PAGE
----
Dec. 28: Today is Feast of the Holy Innocents, the young children killed by King Herod during his search for the infant Messiah. The Victorians called this period -- through Jan. 6 -- "Little Christmas" and it was the time that juvenile parties were held. With the children home from school this week, today would be a perfect opportunity for the children to invite their friends in for show-and-tell, followed by hot cocoa and Christmas cookies.

New Year's Eve: Although not an occasion normally associated with family and home-centered traditions, one warm and comforting year's-end custom that the family can enjoy together is a "good-riddance" party.

In the late afternoon everyone gathers for a tea party and our family celebration begins, complete with paper hats, horns, streamers and confetti.

Yet before we can welcome in the New Year, we need to put the old year's mistakes, regrets, frustrations, pain, and shortcomings and disappointments behind us. Each family member writes down whatever it is that he or she wishes to forget and places the small slips of paper in a shoe box.

Next, wrap the box with black paper, sealing in the sorrow and bad luck. The box is burned in the fireplace or thrown out with a flourish, so everyone can say "good-riddance" and begin 1988 with a clean slate.

Jan. 6: Twelfth Night, or the Feast of Epiphany, was the day when the Three Kings from the East arrived in Bethlehem with their gifts for the Christ-child.

Alas, in many modern families, this is the day the Christmas decorations are taken down, but during the Victorian era Twelfth Night was a grand event, concluding the Christmas celebration.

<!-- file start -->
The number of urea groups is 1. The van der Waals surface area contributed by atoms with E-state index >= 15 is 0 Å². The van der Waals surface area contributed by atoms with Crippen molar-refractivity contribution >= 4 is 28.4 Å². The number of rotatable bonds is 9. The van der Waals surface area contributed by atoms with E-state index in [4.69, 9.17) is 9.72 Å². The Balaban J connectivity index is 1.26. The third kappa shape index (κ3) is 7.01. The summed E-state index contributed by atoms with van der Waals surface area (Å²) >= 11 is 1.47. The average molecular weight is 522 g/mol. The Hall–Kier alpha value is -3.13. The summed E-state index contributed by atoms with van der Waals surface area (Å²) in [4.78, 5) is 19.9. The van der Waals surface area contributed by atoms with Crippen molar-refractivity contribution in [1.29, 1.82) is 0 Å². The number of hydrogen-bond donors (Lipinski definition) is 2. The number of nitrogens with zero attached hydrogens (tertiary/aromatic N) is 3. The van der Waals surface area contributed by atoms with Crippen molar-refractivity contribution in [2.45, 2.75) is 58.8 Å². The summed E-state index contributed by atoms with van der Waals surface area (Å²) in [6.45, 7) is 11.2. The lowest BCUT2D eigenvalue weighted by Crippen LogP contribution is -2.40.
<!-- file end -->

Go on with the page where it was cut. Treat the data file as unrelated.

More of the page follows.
On this night the children are given the three gifts earlier removed from the Christmas tree pile. After dinner, a Twelfth Night cake adorned with figures of the kings (small wooden or plastic ornaments work well) is served. The cake has a silver coin (or foil-wrapped bean) baked into it; whoever finds the coin becomes king or queen of the evening. After being invested with regal dignity and power as well as a gold cardboard crown, the Twelfth Night monarch reigns over the festivities. Party favors include gold-covered chocolate coins and Mrs. Sharp always has some frankincense and myrrh incense burning in remembrance of the first Epiphany.

This is a great family party: The children put on puppet shows, Father performs magic tricks and Mrs. Sharp organizes parlor games. Coming as it does a few days after the children have reluctantly returned to school, celebrating Twelfth Night as a family wraps up a beautiful gift of Christmas '87 memories.

Washington Post Writers Group author Sarah Ban Breathnach is the originator of Mrs. Sharp's Traditions, a column advising families on seasonal pleasures as practiced by the Victorians.